“A hopeful moment and an important opportunity for evangelisation”– this is how cardinal Vincent Nichols, the Catholic Primate of England and Wales, defined the decision to re-dedicate the country to the Virgin, as “the dowry of Mary”, just as it happened in the Middle Ages.
The statue of Our Lady of Walsingham, the most important shrine in the UK, will go on a tour of all Catholic cathedrals and will reach the London one, in Westminster, the mother church of English Catholicism, in 2020.
The initiative is coordinated by monsignor John Armitage, rector of the Marian shrine of Walsingham, in Norfolk, a two hours’ drive from London. “While in the Middle Ages it was King Richard II who gave our country to the Virgin, now it will be the devotees who will rediscover what England being the dowry of Mary means”, he explains. “We beg the Virgin to guide and protect our country, so that our people can join forces in building the common good”.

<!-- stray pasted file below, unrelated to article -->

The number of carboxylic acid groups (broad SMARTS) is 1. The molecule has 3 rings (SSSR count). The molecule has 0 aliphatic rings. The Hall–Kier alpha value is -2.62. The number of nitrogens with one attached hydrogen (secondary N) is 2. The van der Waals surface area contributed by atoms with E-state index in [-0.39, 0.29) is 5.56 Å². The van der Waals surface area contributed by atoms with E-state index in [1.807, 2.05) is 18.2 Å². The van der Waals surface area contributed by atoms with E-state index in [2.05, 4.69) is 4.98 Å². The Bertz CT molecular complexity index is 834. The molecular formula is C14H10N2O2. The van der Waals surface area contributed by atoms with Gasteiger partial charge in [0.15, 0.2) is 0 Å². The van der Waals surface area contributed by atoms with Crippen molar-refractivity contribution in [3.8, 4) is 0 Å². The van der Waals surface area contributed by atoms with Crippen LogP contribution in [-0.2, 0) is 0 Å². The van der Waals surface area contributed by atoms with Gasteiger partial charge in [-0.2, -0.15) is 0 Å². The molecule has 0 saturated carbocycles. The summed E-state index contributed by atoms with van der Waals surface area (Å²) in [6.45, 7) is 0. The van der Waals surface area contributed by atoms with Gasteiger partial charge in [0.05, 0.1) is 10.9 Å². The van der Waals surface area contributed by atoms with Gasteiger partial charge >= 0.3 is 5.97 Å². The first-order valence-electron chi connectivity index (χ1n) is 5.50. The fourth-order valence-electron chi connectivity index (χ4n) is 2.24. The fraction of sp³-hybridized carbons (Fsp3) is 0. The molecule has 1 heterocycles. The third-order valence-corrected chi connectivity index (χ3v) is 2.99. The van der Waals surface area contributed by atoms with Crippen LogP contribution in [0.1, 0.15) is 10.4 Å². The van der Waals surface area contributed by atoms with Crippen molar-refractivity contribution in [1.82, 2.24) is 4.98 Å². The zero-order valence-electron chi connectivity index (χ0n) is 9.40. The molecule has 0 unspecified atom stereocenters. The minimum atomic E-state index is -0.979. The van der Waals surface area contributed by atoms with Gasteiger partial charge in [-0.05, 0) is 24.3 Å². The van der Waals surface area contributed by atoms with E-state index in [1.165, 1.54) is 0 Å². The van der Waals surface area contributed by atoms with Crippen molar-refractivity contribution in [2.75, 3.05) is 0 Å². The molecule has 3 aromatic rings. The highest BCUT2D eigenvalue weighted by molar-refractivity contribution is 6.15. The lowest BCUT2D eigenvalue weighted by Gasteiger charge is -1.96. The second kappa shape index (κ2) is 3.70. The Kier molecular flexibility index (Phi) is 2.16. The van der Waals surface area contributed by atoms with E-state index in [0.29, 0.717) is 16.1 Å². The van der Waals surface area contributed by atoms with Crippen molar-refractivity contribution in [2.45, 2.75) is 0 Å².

The tour of the statue, a copy of the original, which was burnt and thrown into the Thames at the time of Henry VIII’s Reformation, will start from Liverpool cathedral on the 21st June.
Richeldis de Faverches, a noblewoman from Walsingham, circa 1000 AD, had a vision of the Virgin Mary, who asked her to build a house like Nazareth’s. The shrine was destroyed at the time of Henry VIII’s Reformation and was not rebuilt until the late 19th century, when Catholics regained their civil rights.